Checkpoint

A point at which all altered data is flushed to disk

A checkpoint is an operation which flushes all "dirty" (altered or new) data pages in memory to the on-disk datafiles. It is guaranteed that all changes logged in the WAL up until the checkpoint are present in the datafiles.

Should a server crash occur, the crash recovery procedure will restore changes from WAL, starting immediately after the most recent checkpoint, the location of which is recorded in pg_control.

Automatic checkpoints

Checkpoints are executed automatically, usually at regular intervals, by the checkpointer process (however they will be skipped if the system has been idle since the last checkpoint).

Checkpoints cause spikes in I/O load, so checkpoint configuration is an important consideration when tuning PostgreSQL server performance.

The following parameters influence how often a checkpoint is carried out:

Additionally, checkpoint_completion_target can be adjusted to spread out the checkpoint process, reducing the amount of I/O generated by the checkpoint.

Note that it is not possible to disable the checkpointer, not would that ever make sense; however by setting checkpoint_timeout to 1d (one day, the maximum), and max_wal_size to a very large value, it's possible to delay regular checkpoints for a very long time, e.g. for testing purposes.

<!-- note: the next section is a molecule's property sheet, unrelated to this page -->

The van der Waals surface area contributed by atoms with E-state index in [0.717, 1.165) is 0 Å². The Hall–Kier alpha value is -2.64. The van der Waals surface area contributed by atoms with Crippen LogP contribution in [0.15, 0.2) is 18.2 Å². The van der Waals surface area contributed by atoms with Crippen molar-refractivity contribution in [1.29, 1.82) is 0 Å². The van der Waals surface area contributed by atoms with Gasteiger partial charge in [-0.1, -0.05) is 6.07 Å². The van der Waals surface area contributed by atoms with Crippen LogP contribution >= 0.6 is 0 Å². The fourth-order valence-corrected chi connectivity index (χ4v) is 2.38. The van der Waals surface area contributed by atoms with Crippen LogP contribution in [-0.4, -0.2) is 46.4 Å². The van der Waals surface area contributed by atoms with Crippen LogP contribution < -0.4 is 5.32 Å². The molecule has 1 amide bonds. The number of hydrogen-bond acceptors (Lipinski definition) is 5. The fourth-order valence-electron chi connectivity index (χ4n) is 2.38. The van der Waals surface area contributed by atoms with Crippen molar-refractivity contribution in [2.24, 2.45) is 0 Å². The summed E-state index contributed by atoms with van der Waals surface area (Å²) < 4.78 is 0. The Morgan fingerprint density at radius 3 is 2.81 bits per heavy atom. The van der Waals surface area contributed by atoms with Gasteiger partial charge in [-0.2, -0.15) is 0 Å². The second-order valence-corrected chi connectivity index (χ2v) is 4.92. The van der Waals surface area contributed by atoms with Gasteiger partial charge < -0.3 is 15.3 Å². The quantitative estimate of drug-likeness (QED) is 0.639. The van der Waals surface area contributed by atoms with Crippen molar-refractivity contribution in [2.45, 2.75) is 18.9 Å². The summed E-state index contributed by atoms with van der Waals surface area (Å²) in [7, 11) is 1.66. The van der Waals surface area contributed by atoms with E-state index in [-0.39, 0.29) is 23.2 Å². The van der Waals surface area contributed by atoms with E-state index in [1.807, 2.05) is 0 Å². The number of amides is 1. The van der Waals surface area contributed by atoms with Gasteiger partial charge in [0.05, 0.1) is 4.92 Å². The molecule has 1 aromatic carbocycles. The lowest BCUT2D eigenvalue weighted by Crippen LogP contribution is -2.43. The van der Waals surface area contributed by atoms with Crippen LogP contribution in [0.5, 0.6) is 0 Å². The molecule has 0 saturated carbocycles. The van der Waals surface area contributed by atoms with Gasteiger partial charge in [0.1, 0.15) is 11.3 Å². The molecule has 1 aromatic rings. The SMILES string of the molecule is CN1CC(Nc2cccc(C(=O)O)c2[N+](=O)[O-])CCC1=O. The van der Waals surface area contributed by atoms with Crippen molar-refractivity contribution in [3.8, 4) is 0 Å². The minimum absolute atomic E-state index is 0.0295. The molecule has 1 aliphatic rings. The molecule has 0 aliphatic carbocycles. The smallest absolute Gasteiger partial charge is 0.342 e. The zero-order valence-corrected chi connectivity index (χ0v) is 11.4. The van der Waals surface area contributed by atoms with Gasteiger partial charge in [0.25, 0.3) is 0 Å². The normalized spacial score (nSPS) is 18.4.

The documentation section WAL Configuration has a good overview of the checkpointing procress.

Manual checkpoints

A checkpoint can be manually forced by a database superuser with the CHECKPOINT command, however in normal operation this will usually not be required.

Logging

By default, routine checkpoints are not logged. Set log_checkpoints to on to enable checkpoint logging (see that entry for more details).

Categories

Management / adminstration, Performance, PostgreSQL concept, PostgreSQL internals

See also

Background writer, CHECKPOINT (SQL command), checkpoint_segments, checkpointer, restartpoint, log_checkpoints